Ok, so it’s meant to be summer but right now it’s cold and rainy as I write this which makes this week’s nugget of common sense for the garden seem a bit idealistic and unrealistic but, you know what, I’m an optimist and I firmly believe we’ll get some weather that we can call Summer… at some point.
Don’t waste your time or energy watering during the day.
And when that happens, you’ll be delighted that you already know about this small but significant aspect of watering your pots and plants that so many people are unaware of. To such an extent that these people are actually doing double the work to get the same result as you will once you’ve taken this gem of a technique of watering on board.
I’m sure you must be wondering what I’m on about because watering is quite straight forward – and it is. You either get the hosepipe or the watering can and you pour water onto the plants – but the trick I want to you to know about the impact that the time of day you do it can have on the result.
Quick test to check out what I mean for yourself…
If you water the plants on a warm and/or sunny and/or breezy day, you will lose quite a bit to evaporation or the wind blowing it elsewhere. To prove my point for yourself, try this test – on the next nice, dry day, thoroughly water a patch in your herbaceous border and when all the water has disappeared, take a trowel and investigate how far the water has soaked into the soil. You will be amazed at how little water penetration there has been. In addition, depending on the strength of the sun when you water, you also run the risk of causing scorch marks on the leaves which occurs when the water droplets on the leaves magnify the heat of the rays of the sun to such an extent that it burns the leaf. Similar unsightly damage can be done to flowers as well with magnolias and camellias being prime examples of this.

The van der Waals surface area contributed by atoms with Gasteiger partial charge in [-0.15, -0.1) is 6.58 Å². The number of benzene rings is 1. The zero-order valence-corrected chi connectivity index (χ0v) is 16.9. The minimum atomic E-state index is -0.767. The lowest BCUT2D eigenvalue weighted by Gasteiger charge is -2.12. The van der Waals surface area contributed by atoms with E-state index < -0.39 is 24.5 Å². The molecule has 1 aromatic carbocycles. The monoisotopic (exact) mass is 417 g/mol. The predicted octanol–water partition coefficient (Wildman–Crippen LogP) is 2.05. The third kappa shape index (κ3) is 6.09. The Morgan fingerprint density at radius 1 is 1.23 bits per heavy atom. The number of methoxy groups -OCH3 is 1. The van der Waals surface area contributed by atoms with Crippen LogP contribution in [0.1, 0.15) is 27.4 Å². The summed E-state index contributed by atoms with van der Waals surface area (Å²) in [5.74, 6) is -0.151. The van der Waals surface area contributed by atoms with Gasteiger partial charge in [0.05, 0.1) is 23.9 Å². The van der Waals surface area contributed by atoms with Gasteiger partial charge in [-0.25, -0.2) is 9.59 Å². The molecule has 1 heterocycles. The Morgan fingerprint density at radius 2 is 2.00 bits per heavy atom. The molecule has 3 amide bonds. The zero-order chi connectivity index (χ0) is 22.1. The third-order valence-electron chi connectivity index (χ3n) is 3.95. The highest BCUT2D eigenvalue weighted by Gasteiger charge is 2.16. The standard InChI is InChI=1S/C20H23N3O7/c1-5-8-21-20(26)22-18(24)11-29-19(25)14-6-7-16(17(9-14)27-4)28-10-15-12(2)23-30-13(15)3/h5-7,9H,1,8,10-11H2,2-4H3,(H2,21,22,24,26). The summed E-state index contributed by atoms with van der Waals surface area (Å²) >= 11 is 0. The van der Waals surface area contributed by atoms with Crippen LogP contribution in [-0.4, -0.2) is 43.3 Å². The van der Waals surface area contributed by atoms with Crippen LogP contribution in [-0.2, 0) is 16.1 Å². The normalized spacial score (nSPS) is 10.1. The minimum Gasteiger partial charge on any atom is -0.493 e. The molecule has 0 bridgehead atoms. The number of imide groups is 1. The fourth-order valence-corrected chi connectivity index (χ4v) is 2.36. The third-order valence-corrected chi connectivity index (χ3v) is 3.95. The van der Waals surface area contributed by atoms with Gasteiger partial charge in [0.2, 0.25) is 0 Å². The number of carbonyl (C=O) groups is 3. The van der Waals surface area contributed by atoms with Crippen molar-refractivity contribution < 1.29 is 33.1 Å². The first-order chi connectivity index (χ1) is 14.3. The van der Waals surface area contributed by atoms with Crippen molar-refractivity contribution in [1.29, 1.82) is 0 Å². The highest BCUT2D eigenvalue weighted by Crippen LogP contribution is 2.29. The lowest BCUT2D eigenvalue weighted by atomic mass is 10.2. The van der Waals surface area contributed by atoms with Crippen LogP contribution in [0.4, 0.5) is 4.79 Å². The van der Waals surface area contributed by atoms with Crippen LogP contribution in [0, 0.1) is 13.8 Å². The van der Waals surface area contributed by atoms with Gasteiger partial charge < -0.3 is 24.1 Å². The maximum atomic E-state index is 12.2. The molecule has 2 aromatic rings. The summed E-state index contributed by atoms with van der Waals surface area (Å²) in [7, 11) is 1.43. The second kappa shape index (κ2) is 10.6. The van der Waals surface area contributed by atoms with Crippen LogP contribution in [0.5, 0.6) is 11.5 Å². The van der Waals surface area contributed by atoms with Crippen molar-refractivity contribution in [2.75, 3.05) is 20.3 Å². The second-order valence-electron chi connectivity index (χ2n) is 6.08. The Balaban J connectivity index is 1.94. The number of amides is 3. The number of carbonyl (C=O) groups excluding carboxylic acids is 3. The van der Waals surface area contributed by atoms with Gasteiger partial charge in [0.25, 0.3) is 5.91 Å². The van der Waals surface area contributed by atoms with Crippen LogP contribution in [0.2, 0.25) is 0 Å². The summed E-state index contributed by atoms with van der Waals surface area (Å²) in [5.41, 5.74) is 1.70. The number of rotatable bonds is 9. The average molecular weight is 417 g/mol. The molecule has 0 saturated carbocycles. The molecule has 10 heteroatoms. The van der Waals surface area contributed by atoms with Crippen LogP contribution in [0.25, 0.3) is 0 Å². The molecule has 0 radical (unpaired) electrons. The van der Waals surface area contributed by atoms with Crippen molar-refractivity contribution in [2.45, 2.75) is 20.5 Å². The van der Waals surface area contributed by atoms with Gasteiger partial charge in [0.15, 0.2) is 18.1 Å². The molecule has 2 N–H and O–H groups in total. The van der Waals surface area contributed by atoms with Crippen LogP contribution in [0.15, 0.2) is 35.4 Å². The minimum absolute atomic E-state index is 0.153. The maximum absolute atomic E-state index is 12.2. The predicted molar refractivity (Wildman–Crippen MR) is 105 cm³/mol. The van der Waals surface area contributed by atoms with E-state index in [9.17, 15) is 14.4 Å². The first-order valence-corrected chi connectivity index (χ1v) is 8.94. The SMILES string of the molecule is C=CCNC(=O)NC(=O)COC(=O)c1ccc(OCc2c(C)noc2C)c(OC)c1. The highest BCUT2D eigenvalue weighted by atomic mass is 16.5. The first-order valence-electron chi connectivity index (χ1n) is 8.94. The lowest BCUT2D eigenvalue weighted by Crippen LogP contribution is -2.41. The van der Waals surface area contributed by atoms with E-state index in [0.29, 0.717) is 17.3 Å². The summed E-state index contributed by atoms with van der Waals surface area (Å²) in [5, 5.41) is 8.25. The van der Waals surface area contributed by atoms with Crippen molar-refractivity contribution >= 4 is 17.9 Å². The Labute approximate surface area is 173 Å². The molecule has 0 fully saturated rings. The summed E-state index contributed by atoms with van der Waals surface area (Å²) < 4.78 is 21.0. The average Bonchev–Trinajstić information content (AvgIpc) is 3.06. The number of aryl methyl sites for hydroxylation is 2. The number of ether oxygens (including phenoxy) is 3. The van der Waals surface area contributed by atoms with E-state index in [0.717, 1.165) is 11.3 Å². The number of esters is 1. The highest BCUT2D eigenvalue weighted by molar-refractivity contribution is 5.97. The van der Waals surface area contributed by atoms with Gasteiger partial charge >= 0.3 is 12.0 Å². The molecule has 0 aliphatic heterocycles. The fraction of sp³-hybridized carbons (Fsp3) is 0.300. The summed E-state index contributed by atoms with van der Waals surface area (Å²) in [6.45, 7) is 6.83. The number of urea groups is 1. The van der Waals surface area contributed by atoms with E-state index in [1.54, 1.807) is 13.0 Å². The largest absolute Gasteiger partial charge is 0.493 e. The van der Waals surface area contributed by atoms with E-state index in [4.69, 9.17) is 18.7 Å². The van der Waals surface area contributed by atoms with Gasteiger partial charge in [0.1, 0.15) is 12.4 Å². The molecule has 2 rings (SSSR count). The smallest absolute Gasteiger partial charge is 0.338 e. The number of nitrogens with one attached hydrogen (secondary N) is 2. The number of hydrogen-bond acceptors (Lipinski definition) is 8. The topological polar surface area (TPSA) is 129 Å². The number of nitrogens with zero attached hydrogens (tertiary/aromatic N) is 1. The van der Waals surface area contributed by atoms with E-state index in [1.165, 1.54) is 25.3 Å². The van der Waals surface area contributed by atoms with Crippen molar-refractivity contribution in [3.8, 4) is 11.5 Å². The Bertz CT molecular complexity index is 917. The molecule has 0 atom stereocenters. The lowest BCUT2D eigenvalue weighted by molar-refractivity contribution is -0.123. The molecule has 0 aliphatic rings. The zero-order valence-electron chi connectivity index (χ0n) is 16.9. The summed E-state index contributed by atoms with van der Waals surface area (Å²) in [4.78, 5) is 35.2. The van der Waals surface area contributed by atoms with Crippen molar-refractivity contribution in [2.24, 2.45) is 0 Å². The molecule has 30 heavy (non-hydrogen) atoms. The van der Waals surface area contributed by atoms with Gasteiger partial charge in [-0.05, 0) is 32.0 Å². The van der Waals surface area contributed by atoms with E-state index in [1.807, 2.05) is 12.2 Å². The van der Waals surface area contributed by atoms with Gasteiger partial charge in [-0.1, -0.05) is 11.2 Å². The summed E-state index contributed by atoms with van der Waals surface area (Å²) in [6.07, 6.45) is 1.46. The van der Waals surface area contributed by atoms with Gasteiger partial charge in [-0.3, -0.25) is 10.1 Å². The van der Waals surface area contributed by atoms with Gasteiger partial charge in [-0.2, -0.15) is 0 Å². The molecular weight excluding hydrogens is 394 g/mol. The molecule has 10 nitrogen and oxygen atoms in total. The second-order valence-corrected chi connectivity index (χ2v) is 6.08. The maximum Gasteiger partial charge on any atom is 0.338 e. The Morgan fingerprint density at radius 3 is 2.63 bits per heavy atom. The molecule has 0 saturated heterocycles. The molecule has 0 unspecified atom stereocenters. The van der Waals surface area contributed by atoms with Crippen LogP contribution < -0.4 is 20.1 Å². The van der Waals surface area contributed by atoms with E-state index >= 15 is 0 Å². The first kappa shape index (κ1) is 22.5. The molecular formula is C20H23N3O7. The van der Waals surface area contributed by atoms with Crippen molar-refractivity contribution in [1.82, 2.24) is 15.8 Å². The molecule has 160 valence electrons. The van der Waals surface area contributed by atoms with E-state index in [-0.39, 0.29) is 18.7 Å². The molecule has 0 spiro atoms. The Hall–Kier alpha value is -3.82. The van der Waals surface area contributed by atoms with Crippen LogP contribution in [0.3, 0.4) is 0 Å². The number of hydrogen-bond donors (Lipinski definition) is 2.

Solution is Simple – Water in the evening.
So in order to maximize the effort of watering, the cost of the water itself and remove the potential damage the water droplets on the leaves can do, water your plants in the evening, when it’s cooler. In this way, the water you apply will not be evaporate back into the atmosphere and you will be surprised how much more water gets to the plant you want it to.
Have a go this weekend.
If it’s not raining or has rained recently, have a go a doing the watering test. It’s not a particularly scientific means of testing where the water goes but it’s enought to demonstrate to you what I’ve talked about. If you’re really keen, you could do a comparison between watering during the day and in the evening. If you’re going to do this, make sure you do the tests in the same area of the border.
Let me know what happens if you do try the watering test?
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